Affirmative Action in the Broadcasting Industry

"We do not assume that minority and female employment will always result in minority and female-oriented programming. Nor do we believe that all minorities or all women share the same viewpoints. Nonetheless, we believe that, as more minorities and women are employed in the broadcast industry, it is more likely that varying perspectives will be aired and that programming will be oriented to serve more diverse interests and needs." 

- FCC Notice of Proposed Rule Making, November 20, 1998


In a serious blow to equal opportunity efforts, the FCC's affirmative action requirements related to outreach and employee recruitment by broadcasters was struck down by the courts in 1998 in the case Lutheran Church - Missouri Synod v. FCC. In addition, the D.C. Court of Appeals found that making stations compare their employees' racial and ethnic profiles with the community's relevant work pool profile creates pressure for employers "to hire with an eye toward meeting the numerical target" and thus results in individuals being granted a preference because of their race. The court said this violates the "equal protection" clause of the Fifth Amendment because race discrimination is subject to "strict scrutiny." Because sex discrimination is not entitled to strict scrutiny, the court did not strike down the affirmative action policies as they relate to women.

The FCC is now rewriting its affirmative action requirements using the Lutheran Church decision. NOW Foundation and other pro-affirmative action organizations have submitted comments to the FCC regarding their proposed rulemaking. These comments are available at the NOW Foundation web site. The main points in the NOW Foundation comments are:

  • the Lutheran Church case did not strike gender-based affirmative action; therefore the FCC should not alter its rules regarding outreach to women.
  • the FCC should outline specific recruiting and outreach efforts for broadcasters and then ensure enforcement of the rules through careful monitoring.
  • the FCC should continue random audits and the collection of data as a means of monitoring progress.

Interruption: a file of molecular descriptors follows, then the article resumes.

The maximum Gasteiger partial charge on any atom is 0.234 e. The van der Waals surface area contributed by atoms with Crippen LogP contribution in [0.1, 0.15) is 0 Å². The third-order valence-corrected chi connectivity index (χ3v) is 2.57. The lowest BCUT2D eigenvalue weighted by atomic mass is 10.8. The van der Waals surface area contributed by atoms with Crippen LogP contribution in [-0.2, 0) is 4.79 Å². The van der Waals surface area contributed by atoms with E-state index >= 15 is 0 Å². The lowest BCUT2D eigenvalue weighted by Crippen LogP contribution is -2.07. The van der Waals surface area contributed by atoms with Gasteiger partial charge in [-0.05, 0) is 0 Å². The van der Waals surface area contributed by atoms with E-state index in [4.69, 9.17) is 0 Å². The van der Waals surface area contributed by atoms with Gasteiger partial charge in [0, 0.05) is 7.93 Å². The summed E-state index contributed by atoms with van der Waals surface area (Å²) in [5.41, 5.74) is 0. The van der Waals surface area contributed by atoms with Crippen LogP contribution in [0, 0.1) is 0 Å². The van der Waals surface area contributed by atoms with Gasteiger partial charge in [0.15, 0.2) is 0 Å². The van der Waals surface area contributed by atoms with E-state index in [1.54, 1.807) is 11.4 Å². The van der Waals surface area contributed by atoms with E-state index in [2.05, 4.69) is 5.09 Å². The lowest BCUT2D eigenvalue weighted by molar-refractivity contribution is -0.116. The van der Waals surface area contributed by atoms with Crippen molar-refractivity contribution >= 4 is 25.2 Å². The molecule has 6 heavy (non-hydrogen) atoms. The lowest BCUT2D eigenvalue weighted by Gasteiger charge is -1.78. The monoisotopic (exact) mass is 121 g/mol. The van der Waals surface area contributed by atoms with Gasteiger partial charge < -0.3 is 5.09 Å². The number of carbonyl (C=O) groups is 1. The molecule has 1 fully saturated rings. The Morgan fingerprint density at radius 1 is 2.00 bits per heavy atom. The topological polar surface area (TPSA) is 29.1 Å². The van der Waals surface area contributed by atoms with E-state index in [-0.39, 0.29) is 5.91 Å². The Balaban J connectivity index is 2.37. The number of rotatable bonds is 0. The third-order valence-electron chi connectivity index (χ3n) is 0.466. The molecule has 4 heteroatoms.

• the FCC should reject "streamlining" that would allow a significant number of broadcasters to operate without any obligation to recruit in an open and equal manner.
  • the FCC should continue to monitor the outcome of any discrimination complaints filed against broadcasters.


Opponents of affirmative action are pressuring the FCC to eliminate all affirmative action outreach and recruitment directives. The FCC will likely issue new affirmative action rules, and our opponents will likely challenge them in court. Appointment of FCC Commissioners is by the President, however confirmation and the budget of the FCC is controlled by Congress. In the long term, supporters of affirmative action must put policymakers in each branch of government who support affirmative action.

     In 1971, women made up 23.3% and people of color 9% of full-time broadcast employees. By 1997, women were 41% and minorities 20%.

Of all television and radio journalists, 18% are racial and ethnic minorities, and 36.2% are female. 

Only 24.1% of TV news directors are women.

People of color are 60% more likely to be turned down for loans than similar white applicants.

Racial and ethnic minority groups make up 15.7% of prime-time drama casts and 25.4% of the population.

By 2050, the U.S. population will be 47% people of color. At the current pace, minority representation would be only 26% in TV news.